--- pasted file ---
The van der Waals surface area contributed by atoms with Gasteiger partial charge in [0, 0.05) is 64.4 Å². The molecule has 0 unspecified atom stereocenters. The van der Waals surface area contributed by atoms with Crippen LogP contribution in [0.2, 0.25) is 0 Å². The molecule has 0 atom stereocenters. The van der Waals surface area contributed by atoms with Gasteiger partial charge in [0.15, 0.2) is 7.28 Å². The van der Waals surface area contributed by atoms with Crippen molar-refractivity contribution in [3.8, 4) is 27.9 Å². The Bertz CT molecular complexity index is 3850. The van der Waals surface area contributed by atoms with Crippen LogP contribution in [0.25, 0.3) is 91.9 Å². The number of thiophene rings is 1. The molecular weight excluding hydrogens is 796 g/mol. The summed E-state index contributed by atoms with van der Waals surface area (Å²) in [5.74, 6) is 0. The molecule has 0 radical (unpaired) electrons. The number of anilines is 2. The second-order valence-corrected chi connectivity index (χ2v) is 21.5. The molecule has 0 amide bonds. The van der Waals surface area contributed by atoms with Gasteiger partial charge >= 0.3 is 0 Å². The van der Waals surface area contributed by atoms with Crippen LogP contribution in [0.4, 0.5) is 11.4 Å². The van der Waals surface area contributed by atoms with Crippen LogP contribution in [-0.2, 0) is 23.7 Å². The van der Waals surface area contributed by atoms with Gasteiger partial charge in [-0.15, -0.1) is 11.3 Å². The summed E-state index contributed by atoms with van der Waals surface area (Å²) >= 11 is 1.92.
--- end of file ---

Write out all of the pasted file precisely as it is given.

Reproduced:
The van der Waals surface area contributed by atoms with Gasteiger partial charge in [0, 0.05) is 64.4 Å². The molecule has 0 unspecified atom stereocenters. The van der Waals surface area contributed by atoms with Crippen LogP contribution in [0.2, 0.25) is 0 Å². The molecule has 0 atom stereocenters. The van der Waals surface area contributed by atoms with Gasteiger partial charge in [0.15, 0.2) is 7.28 Å². The van der Waals surface area contributed by atoms with Crippen molar-refractivity contribution in [3.8, 4) is 27.9 Å². The Bertz CT molecular complexity index is 3850. The van der Waals surface area contributed by atoms with Crippen LogP contribution in [0.25, 0.3) is 91.9 Å². The number of thiophene rings is 1. The molecular weight excluding hydrogens is 796 g/mol. The summed E-state index contributed by atoms with van der Waals surface area (Å²) in [5.74, 6) is 0. The molecule has 0 radical (unpaired) electrons. The number of anilines is 2. The second-order valence-corrected chi connectivity index (χ2v) is 21.5. The molecule has 0 amide bonds. The van der Waals surface area contributed by atoms with Gasteiger partial charge >= 0.3 is 0 Å². The van der Waals surface area contributed by atoms with Crippen LogP contribution in [0.4, 0.5) is 11.4 Å². The van der Waals surface area contributed by atoms with Crippen LogP contribution in [-0.2, 0) is 23.7 Å². The van der Waals surface area contributed by atoms with Gasteiger partial charge in [-0.15, -0.1) is 11.3 Å². The summed E-state index contributed by atoms with van der Waals surface area (Å²) >= 11 is 1.92.